NASA's popularity soars again with Mars mission

Jennifer Trosper, Mars Science Laboratory mission manager, shows off a model of the Mars rover Curiosity at NASA's Jet Propulsion Lab in Pasadena, Calif.

Jennifer Trosper, Mars Science Laboratory mission manager, shows off a model of the Mars rover Curiosity at NASA's Jet Propulsion Lab in Pasadena, Calif. (Fred Prouser, Reuters / August 6, 2012)

Congratulations are in order for NASA. Not for the landing of the Curiosity rover on Mars, though that was pretty spectacular.

But for doing something the space agency has failed to do for quite some time and that's capture the imaginations of throngs of people who otherwise couldn't care less about space exploration.

This is an extraordinary feat in an age when so many screens and bits of information peck at our time and attention with the same persistence and ferocity that those Angry Birds go after the pigs.

Never mind unlocking the universe's mysteries on a faraway planet. NASA appears to have pulled off a rare win in the attention span game.

Today will mark Day 5 of the Curiosity craze that started in earnest on Sunday as people gathered to watch the early Monday morning landing. That's practically a millennium in Internet time.

Such an achievement took precision science, some luck and latest Internet meme Bobak Ferdowsi — we'll get to him in a minute.

It started with a video created by the NASA nerds. They explained in stark and jaw-dropping terms what they planned to do: Hurl an SUV-sized rover through space for eight months until it reaches Mars.

Then, if all goes according to plan and there was a big emphasis on "if," slow the rover down from 13,000 miles per hour on the edge of Mars' atmosphere by deploying the largest and strongest supersonic parachute in the world that opens with a "neck-snapping 9 G's."

But the parachute would only do half the job of slowing the vehicle down, so NASA created a hover craft that would eventually lower the rover with nylon tethers from a sky crane onto Mars' surface as gently as a mother would place a baby in a crib.

It all sounds crazy and petrifying. Even the wonks said so in the NASA video appropriately named, "Seven Minutes of Terror." Nobody knew if this $2.5 billion experiment would actually work.

Was George Lucas in charge of this thing?

The folks at the Jet Propulsion Laboratory in California assure me he wasn't.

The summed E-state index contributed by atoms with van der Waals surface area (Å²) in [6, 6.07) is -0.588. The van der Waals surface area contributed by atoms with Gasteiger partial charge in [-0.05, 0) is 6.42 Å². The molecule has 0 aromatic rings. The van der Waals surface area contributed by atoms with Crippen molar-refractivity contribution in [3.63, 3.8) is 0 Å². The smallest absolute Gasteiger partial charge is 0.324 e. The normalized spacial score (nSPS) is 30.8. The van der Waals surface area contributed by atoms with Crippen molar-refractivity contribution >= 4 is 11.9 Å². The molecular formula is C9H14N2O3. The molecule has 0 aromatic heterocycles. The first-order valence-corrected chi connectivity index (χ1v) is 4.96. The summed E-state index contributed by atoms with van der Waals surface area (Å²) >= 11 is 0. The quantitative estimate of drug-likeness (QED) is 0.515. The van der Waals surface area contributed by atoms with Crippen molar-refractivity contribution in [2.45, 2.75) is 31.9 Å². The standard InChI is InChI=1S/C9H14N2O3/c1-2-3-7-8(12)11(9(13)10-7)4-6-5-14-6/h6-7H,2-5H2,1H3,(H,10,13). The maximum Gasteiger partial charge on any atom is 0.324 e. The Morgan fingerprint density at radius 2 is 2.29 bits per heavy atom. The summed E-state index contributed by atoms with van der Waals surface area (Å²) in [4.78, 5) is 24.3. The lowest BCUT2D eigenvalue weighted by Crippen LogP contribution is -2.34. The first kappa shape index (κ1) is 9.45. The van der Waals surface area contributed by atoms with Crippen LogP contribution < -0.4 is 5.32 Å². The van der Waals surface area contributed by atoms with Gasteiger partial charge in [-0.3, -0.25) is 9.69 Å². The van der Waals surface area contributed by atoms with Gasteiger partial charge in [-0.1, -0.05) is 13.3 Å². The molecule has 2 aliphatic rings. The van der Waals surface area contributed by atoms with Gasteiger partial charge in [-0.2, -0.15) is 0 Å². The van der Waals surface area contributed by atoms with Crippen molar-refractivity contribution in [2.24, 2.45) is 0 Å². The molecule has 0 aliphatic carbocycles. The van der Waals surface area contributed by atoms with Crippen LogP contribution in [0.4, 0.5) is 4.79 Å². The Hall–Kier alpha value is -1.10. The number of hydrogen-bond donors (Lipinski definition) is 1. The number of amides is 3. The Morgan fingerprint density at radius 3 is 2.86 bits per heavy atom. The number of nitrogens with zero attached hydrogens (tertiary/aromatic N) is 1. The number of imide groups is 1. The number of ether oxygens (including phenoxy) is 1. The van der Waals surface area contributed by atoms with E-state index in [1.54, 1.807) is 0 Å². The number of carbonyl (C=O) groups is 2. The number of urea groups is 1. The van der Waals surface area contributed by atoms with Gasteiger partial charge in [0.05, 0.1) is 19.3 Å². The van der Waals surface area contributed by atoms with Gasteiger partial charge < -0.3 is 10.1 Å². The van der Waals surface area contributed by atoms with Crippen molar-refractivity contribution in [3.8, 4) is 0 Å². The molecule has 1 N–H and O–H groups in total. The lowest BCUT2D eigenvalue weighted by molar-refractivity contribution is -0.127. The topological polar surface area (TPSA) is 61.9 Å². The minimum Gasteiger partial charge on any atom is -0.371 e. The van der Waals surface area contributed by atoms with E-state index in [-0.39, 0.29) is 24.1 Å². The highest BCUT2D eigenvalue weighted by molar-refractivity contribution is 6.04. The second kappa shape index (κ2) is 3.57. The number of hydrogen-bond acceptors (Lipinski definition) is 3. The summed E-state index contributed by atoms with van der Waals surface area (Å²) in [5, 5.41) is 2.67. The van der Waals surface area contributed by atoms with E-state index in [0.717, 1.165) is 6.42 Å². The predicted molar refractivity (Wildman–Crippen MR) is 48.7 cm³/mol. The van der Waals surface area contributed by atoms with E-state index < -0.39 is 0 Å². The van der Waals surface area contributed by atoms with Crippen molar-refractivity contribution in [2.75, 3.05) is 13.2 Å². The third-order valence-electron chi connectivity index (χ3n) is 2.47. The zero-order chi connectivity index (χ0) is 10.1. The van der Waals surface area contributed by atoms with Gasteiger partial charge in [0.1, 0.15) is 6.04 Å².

But "Seven Minutes of Terror" has been watched on YouTube more than 2 million times and that doesn't count the many thousands, maybe millions, of views it received after it was posted by news organizations and blogs. The grainy video of Curiosity's descent onto Mars has been watched nearly 2 million times since Monday.

A similar video created by NASA in 2008 for the Phoenix mission to Mars tallied just 56,000 views. And the Phoenix landing video just 85,000.

Curiosity certainly piqued America's interest in a new way.

JPL social media manager Veronica McGregor said Twitter, Facebook and sites like Tumblr, which weren't nearly as pervasive in 2008, thrust this mission into a new stratosphere of attention.

"It just comes down to the sharing," she said.

On Saturday, Curiosity Rover's Twitter account (@marscuriosity) had 150,000 followers. Shortly after the landing that number had grown to 312,000. By Wednesday nearly 900,000 people were followers on the account.

The now-famous "GALE CRATER I AM IN YOU" tweet was retweeted 71,000 times. No doubt by some of the hundreds of people who gathered in New York's Times Square to watch the landing and chanted "U-S-A" and "Sci-ence."

"A week ago if we had had 700 retweets that would have been pretty good," McGregor told me.

And then there's @sarcasticrover, the hilarious spoof account that was reaching more than 46,000 people by Wednesday with observations like, "I think I've got a dust allergy!! WORST PLANET IN THE UNIVERSE TO BE! EXCEPT FOR EARTH… POLLEN amirght?! I miss the flowers."

Not surprising in our reality-TV obsessed culture that SarcasticRover, a made-up character, is only to be outdone by the real-life, mohawk-sporting NASA engineer Bobak Ferdowsi a.k.a Mohawk Guy.

The flight director's black mohawk with stars shaved into the side of his head stood out among the rest of the blue-shirted geeks in the JPL control room as the rover landed.

One fan created a Tumblr site documenting all the chatter about Mohawk Guy and it's received more than 230,000 page views.

The title of the Tumblr site? "NASA needs more mohawks."

Isn't that the truth.

bkassab@tribune.com or 407-420-5448
CHICAGO

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